In 1 Peter 1:3-12 we discussed salvation as hope, joy and privilege and in verse 13 we come to a therefore. Peter is now going to tell us what we ought to do, or how we ought to live based on the salvation we have received.
First he tells us that out of obedience we should not conform to our former evil desires but need to live holy lives, because God is holy in His person. In this context what does holy mean? Are we to be perfect? Is he saying, like Jesus said in the Sermon on the Mount “Be perfect, therefore, as your heavenly Father is perfect”? Does holiness equate to perfection or sinlessness? If not, what does it mean?
The Greek word here is hagios. The fundamental meaning is different or other than. It connotes sinlessness because in context it says we are to be different from the world just God is different. Just because our religious practices make us different from the rest of the world does this mean we are doing what Peter says we ought? In what ways are we to be different from the world?
Peter then calls us to a life of reverence. Once again the Greek is instructive. You know the word Phobos, it means fear. One of the meanings suggested by Strong is “fleeing because feeling inadequate”. I think this hits the matter directly. It is when we feel adequate to the task of living our lives that we fail, but it is not because of our own efforts, not all of the silver and gold we can amass that we are saved. It is solely because of the adequacy of God’s sacrifice we are saved.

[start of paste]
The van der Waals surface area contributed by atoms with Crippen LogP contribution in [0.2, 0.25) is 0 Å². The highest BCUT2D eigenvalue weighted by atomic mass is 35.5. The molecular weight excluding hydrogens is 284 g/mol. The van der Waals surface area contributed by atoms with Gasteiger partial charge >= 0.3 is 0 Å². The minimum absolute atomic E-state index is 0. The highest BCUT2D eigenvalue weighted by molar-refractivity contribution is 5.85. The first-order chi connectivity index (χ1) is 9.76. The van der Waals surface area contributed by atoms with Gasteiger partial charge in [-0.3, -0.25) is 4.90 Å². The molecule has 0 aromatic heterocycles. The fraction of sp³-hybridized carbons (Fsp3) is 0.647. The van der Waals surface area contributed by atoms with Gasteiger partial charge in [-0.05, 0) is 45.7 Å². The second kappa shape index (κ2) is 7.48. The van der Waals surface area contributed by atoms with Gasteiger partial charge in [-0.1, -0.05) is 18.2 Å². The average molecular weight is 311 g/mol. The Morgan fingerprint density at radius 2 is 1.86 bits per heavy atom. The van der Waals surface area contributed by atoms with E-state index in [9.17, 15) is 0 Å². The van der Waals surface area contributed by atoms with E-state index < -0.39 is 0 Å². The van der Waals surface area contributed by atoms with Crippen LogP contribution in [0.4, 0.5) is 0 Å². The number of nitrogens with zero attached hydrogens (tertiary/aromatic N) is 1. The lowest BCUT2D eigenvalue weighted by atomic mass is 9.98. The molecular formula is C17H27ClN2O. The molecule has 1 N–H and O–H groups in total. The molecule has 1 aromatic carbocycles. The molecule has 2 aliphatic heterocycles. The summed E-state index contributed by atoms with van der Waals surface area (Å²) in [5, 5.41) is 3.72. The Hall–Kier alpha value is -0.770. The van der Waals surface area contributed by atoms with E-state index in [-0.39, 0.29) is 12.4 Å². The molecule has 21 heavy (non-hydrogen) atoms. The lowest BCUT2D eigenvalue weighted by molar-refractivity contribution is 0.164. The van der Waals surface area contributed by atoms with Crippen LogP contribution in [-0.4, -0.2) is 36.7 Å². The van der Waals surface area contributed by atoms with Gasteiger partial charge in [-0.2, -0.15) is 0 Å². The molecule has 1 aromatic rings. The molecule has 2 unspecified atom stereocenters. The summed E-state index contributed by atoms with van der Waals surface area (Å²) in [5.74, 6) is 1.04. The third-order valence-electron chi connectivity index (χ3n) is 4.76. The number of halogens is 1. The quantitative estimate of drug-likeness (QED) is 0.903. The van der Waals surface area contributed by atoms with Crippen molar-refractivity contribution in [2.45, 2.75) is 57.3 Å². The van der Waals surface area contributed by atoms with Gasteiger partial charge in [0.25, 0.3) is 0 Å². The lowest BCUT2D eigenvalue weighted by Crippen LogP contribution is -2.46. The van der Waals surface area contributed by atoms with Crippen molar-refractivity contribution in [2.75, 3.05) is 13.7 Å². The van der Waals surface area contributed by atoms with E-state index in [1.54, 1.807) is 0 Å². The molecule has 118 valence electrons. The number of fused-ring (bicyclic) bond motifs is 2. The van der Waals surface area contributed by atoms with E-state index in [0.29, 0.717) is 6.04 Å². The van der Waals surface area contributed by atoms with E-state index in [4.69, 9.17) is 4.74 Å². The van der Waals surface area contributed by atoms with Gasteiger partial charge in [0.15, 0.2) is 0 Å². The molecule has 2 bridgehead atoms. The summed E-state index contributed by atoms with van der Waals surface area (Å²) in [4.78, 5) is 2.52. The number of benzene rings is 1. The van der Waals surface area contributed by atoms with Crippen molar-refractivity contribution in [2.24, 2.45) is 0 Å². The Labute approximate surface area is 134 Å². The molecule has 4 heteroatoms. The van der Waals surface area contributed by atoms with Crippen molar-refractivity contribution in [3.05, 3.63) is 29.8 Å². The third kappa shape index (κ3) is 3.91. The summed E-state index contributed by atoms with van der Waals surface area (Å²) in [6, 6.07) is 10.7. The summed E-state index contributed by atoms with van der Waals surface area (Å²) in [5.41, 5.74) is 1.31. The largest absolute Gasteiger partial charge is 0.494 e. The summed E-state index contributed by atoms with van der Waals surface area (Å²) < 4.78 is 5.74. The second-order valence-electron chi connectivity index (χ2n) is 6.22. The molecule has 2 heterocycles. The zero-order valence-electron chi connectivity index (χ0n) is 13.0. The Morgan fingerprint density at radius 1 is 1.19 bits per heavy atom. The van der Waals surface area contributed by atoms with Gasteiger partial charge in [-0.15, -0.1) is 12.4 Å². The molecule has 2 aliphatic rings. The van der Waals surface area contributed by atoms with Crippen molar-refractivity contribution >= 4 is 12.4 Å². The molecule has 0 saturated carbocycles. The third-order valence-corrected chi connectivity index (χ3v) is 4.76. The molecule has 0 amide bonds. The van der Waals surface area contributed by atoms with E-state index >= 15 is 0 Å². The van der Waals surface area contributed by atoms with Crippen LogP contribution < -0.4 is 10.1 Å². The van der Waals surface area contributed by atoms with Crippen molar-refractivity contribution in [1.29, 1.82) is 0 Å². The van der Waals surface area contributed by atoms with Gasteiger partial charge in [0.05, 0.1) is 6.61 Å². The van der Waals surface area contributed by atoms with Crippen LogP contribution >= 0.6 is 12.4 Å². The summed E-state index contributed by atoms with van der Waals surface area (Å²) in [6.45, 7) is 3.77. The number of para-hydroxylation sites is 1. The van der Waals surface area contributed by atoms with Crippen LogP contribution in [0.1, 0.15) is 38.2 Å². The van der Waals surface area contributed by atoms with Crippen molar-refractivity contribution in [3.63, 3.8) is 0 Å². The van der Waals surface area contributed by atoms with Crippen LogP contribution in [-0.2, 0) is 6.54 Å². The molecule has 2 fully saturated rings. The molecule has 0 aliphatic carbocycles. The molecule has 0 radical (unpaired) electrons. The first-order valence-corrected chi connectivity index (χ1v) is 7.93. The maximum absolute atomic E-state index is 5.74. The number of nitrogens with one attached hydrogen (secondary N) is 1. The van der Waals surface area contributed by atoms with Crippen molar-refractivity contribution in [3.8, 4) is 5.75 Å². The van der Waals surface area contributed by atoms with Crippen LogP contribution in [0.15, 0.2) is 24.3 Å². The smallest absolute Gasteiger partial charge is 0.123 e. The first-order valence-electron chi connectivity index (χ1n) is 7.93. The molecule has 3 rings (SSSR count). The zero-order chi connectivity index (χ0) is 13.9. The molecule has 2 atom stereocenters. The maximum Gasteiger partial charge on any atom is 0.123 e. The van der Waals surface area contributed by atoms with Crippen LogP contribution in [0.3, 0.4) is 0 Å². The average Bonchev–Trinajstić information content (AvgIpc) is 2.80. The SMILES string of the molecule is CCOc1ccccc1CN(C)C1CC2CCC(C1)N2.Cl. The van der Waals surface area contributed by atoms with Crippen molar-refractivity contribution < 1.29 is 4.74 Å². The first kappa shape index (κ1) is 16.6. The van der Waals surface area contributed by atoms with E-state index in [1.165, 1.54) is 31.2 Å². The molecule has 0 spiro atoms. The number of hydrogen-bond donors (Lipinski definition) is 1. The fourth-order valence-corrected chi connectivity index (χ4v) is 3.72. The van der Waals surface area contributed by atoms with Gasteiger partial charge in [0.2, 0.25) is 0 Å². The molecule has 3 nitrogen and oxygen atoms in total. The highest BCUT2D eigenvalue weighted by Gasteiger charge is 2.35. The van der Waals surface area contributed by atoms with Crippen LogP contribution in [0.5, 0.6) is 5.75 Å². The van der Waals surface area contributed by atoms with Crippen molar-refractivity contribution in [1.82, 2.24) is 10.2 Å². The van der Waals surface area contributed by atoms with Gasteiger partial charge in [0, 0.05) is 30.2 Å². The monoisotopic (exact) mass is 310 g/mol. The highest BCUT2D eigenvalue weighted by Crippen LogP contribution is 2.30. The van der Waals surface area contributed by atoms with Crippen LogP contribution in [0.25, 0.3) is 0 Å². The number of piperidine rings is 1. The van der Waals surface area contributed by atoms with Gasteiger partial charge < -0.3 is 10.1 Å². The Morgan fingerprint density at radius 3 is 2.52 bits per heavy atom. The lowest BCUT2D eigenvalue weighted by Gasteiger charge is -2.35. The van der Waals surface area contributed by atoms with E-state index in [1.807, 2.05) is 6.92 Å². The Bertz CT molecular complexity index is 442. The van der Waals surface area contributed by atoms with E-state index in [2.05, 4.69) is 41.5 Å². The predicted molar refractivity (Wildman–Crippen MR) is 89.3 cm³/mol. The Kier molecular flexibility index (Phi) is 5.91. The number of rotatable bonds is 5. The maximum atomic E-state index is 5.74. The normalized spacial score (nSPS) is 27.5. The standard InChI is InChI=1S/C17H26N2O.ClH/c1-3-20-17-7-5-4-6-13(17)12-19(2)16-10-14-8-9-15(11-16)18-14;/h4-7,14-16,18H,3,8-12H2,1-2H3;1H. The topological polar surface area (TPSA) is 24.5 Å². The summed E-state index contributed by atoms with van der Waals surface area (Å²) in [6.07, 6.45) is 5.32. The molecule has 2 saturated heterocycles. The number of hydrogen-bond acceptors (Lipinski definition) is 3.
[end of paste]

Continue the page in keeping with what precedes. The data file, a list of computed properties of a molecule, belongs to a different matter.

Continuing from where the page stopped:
Our salvation should not only lead to lives that are different and lives that reflect the poverty of our circumstances before God, it should lead us to love each other in truth. The two words here are philadelphian, which you all knows means brotherly love, and anupokriton which means without hypocrisy or hidden agenda, unfeigned. How much easer is it to love God, holy and perfect than to love other Christians? (Should you need a perfectly loathsome example you may think of the prospect of loving me in this space.) And as another thought experiment, perhaps we should also consider the possibility we may have a responsibility to be loveable. How easy are we making it for our brothers and sisters to love us? (That’s a big ouch for those of us with a positive love for our curmudgeonly tendencies.)